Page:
Every few years we are treated to glowing news stories about “Darwin’s finches.” The latest, published today in The Washington Post, is titled “200 years after Darwin, this is how the iconic Galápagos finches are still evolving,” and, as usual, it is full of hype.
When Charles Darwin visited the Galápagos Islands in 1835, he collected specimens of the local wildlife. These included some finches that he threw into bags, many of them mislabeled. Although the Galápagos finches had little impact on Darwin’s thinking (he doesn’t even mention them in The Origin of Species), biologists who studied them a century later called them “Darwin’s finches” and invented the myth that Darwin had correlated differences in the finches’ beaks with different food sources (he hadn’t). According to the myth, Darwin was inspired by the finches to formulate his theory of evolution, though according to historian of science Frank Sulloway “nothing could be further from the truth.”
In the 1970s, biologists studied a population of medium ground finches on one of the islands in great detail. When a severe drought left only large, hard-to-crack seeds, 85 percent of the birds perished. The survivors had beaks that were about 5 percent larger than the average beak size in the original population. The biologists estimated that if similar droughts occurred once every ten years, the population could become a new species in only 200 years. In a 1999 booklet defending evolution, the U.S. National Academy of Sciences called the finches “a particularly compelling example” of the origin of species.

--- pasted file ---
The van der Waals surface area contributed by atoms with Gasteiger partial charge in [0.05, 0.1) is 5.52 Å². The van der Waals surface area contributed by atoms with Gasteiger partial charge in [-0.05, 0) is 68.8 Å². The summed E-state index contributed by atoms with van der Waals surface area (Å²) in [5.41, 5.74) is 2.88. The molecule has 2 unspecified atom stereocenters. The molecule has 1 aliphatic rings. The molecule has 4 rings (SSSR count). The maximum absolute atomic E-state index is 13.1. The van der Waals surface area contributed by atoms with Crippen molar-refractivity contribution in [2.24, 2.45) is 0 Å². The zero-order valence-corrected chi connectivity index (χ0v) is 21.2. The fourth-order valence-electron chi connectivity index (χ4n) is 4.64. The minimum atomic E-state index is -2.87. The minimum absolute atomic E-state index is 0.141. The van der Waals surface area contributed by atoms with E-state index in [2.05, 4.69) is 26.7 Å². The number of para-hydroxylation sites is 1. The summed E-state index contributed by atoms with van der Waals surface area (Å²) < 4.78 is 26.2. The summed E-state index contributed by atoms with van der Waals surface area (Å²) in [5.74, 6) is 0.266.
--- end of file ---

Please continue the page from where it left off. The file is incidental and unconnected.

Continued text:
But after the drought, birds with smaller beaks flourished again, and the average beak size of the population returned to normal. No net evolution had occurred. No matter; Darwin’s finches became an icon of evolution that is still featured in most biology textbooks.
In the 1980s, a population of large ground finches, with larger beaks than the medium ground finches, migrated to the island. When a drought in 2004-2005 again reduced the food supply, the medium and large ground finch populations both declined. But since even the largest beaks among the medium ground finches were no match for the beaks of the large ground finches, the latter pretty much monopolized the larger seeds and the former had to make do with smaller seeds. This time, the medium ground finches that survived the drought had beaks that were smaller than the average size in the original population. Biologists studying the finches argued that birds with smaller beaks were better able to eat the tiny seeds that were left after the large ground finches ate the big ones, and they concluded that this was again an example of “evolutionary change.”
Then those biologists, together with some colleagues, studied DNA sequences in the medium ground finches. They correlated several regions of DNA with the 2004-2005 decrease in average beak size, and they concluded that one region in particular, called HMGA2, is associated with beak size. (Note, however, that HMGA2 did not cause the decrease.)
Enter The Washington Post. According to today’s article, the biologists “pinpointed the bit of finch DNA behind the swift transition” in average beak size and “now have a pretty thorough blueprint of how these famous finches evolve.”
Wait a minute. Average beak size increased slightly during one drought, only to return to normal after the rains return. Then average beak size decreased slightly during another drought. A region of DNA is correlated with beak size. And somehow that tells us how finches evolved in the first place?
As Winston Churchill might say, “Never in the field of science was so much based by so many on so little.”